Résumé

This paper investigates the link between jumps in the exchange rate process and rumors of central bank interventions. Using the case of Japan, we analyze specifically whether jumps trigger false reports of intervention (i.e. an intervention is reported when it did not occur). Intraday jumps are extracted using a non-parametric technique recently proposed by Lee and Mykland (2007) and by Andersen et al. (2007), and later modified in Boudt et al.(2008). Rumors are identified by using a unique database of Reuters and Dow Jones newswires. Our results suggest that a significant number of jumps on the YEN/USD have been falsely interpreted by the market as being the result of a central bank intervention. The paper has policy implications in terms of central bank interventions. We show that in times where the central bank is known to intervene, some investors may attach a lot of weight to central bank interventions as a source of exchange rate movement, leading to a false "intervention explanation" for observed jumps.
langue originaleAnglais
journalQuantitative Finance
étatPublié - 2012

Empreinte digitale

Jump
Central bank intervention
Rumor
Exchange rates
Trigger
Central bank
Japan
Data base
Policy implications
Investors

Citer ceci

@article{76cf278393cc4712803534e6cfb6b113,
title = "Do Jumps mislead the FX market?",
abstract = "This paper investigates the link between jumps in the exchange rate process and rumors of central bank interventions. Using the case of Japan, we analyze specifically whether jumps trigger false reports of intervention (i.e. an intervention is reported when it did not occur). Intraday jumps are extracted using a non-parametric technique recently proposed by Lee and Mykland (2007) and by Andersen et al. (2007), and later modified in Boudt et al.(2008). Rumors are identified by using a unique database of Reuters and Dow Jones newswires. Our results suggest that a significant number of jumps on the YEN/USD have been falsely interpreted by the market as being the result of a central bank intervention. The paper has policy implications in terms of central bank interventions. We show that in times where the central bank is known to intervene, some investors may attach a lot of weight to central bank interventions as a source of exchange rate movement, leading to a false {"}intervention explanation{"} for observed jumps.",
author = "Christelle Lecourt and Jean-Yves Gnabo and J{\'e}r{\^o}me Lahaye and S{\'e}bastien Laurent",
year = "2012",
language = "English",
journal = "Quantitative Finance",
issn = "1469-7688",
publisher = "Routledge",

}

Do Jumps mislead the FX market? / Lecourt, Christelle; Gnabo, Jean-Yves; Lahaye, Jérôme; Laurent, Sébastien.

Dans: Quantitative Finance, 2012.

Résultats de recherche: Contribution à un journal/une revueArticle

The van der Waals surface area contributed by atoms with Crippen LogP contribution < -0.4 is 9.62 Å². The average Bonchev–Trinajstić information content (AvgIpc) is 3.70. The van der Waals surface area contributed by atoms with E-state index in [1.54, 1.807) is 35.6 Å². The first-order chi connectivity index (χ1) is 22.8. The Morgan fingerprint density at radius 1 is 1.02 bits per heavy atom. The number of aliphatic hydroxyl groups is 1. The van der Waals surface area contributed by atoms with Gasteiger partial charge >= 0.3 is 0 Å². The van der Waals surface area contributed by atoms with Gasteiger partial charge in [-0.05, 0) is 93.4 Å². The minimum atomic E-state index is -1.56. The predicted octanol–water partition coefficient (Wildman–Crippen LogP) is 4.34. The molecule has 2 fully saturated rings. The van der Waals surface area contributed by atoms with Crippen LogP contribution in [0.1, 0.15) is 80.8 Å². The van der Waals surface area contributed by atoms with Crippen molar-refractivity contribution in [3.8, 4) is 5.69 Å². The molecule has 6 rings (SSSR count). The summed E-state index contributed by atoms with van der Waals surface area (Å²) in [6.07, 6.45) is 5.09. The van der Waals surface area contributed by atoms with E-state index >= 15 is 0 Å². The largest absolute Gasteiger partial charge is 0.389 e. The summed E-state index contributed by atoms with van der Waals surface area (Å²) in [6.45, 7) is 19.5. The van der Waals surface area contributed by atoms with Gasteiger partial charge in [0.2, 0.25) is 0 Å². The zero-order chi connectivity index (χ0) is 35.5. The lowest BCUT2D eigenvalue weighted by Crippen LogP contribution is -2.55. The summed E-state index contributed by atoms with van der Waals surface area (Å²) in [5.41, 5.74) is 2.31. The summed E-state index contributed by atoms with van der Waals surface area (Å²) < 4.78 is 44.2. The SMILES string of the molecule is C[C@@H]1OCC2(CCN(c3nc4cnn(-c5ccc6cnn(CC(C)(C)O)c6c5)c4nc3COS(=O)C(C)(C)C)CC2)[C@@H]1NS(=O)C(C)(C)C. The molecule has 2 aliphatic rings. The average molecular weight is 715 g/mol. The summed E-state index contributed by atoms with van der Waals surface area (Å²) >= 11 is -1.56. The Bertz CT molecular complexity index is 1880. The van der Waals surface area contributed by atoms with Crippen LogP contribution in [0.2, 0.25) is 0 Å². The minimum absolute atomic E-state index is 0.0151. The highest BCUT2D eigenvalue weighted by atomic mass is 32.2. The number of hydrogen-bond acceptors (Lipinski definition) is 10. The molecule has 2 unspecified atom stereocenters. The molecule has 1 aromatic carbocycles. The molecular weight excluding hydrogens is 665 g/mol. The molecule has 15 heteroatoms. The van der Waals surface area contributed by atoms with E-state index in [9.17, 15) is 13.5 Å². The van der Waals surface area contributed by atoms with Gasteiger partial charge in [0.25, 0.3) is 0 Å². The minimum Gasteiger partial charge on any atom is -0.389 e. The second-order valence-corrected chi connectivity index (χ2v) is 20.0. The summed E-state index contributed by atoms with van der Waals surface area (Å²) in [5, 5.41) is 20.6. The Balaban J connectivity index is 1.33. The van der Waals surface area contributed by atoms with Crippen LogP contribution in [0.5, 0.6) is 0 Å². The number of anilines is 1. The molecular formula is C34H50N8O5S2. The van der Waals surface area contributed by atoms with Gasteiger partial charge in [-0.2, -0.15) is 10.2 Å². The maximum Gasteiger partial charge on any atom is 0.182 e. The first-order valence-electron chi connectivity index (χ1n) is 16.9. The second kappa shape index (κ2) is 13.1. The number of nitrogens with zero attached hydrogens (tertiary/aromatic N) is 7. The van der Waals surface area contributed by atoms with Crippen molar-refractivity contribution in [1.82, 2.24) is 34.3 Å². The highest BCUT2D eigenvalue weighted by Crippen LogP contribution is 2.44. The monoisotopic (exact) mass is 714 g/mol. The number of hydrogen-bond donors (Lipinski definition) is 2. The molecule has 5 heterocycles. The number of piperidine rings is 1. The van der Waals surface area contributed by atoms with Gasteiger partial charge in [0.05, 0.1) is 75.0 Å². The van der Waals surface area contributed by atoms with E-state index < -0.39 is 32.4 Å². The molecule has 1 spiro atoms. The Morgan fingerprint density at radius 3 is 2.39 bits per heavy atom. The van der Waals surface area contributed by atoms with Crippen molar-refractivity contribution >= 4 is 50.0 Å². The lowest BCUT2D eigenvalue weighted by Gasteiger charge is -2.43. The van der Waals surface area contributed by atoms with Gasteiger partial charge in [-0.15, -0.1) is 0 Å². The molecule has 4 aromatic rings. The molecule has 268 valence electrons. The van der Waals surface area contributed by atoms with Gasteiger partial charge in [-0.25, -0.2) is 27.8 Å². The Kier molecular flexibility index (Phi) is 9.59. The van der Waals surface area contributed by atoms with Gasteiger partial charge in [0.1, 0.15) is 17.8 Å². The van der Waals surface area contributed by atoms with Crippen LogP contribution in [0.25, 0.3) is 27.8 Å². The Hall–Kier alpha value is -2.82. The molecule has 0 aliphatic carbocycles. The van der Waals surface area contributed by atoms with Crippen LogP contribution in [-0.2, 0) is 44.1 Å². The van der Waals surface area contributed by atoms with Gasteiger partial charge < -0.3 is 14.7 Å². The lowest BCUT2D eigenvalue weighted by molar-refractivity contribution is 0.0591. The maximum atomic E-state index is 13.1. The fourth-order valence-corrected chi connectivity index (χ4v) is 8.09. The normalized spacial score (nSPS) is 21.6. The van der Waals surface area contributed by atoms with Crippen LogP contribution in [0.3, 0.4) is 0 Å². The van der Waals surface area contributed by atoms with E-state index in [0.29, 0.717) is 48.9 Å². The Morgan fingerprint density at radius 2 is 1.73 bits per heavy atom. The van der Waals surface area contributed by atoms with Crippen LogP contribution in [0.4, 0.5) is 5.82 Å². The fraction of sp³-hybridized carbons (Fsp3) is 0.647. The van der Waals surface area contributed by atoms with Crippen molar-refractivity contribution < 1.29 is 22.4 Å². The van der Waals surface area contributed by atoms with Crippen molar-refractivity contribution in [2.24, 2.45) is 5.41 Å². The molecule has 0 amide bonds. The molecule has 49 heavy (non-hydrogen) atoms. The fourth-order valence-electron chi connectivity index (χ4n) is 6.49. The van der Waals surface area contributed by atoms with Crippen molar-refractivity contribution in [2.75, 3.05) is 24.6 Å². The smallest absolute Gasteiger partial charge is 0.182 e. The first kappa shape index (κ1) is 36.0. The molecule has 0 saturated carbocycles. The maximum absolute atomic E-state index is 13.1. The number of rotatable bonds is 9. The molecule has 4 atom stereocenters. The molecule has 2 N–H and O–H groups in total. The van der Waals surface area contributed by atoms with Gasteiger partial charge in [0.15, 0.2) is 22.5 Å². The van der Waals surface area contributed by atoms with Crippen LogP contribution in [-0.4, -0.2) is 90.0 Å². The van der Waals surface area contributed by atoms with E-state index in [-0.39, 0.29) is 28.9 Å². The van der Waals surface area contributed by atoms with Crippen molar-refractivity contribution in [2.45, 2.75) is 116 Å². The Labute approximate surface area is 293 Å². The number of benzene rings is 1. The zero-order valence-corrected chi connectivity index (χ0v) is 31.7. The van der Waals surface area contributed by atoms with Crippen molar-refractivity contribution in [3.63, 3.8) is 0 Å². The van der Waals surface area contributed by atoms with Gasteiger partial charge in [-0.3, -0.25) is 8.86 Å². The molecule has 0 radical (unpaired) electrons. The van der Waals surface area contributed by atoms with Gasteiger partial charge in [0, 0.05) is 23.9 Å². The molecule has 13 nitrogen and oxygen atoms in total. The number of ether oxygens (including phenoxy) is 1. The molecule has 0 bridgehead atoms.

TY - JOUR

T1 - Do Jumps mislead the FX market?

AU - Lecourt, Christelle

AU - Gnabo, Jean-Yves

AU - Lahaye, Jérôme

AU - Laurent, Sébastien

PY - 2012

Y1 - 2012

N2 - This paper investigates the link between jumps in the exchange rate process and rumors of central bank interventions. Using the case of Japan, we analyze specifically whether jumps trigger false reports of intervention (i.e. an intervention is reported when it did not occur). Intraday jumps are extracted using a non-parametric technique recently proposed by Lee and Mykland (2007) and by Andersen et al. (2007), and later modified in Boudt et al.(2008). Rumors are identified by using a unique database of Reuters and Dow Jones newswires. Our results suggest that a significant number of jumps on the YEN/USD have been falsely interpreted by the market as being the result of a central bank intervention. The paper has policy implications in terms of central bank interventions. We show that in times where the central bank is known to intervene, some investors may attach a lot of weight to central bank interventions as a source of exchange rate movement, leading to a false "intervention explanation" for observed jumps.

AB - This paper investigates the link between jumps in the exchange rate process and rumors of central bank interventions. Using the case of Japan, we analyze specifically whether jumps trigger false reports of intervention (i.e. an intervention is reported when it did not occur). Intraday jumps are extracted using a non-parametric technique recently proposed by Lee and Mykland (2007) and by Andersen et al. (2007), and later modified in Boudt et al.(2008). Rumors are identified by using a unique database of Reuters and Dow Jones newswires. Our results suggest that a significant number of jumps on the YEN/USD have been falsely interpreted by the market as being the result of a central bank intervention. The paper has policy implications in terms of central bank interventions. We show that in times where the central bank is known to intervene, some investors may attach a lot of weight to central bank interventions as a source of exchange rate movement, leading to a false "intervention explanation" for observed jumps.

M3 - Article

JO - Quantitative Finance

JF - Quantitative Finance

SN - 1469-7688

ER -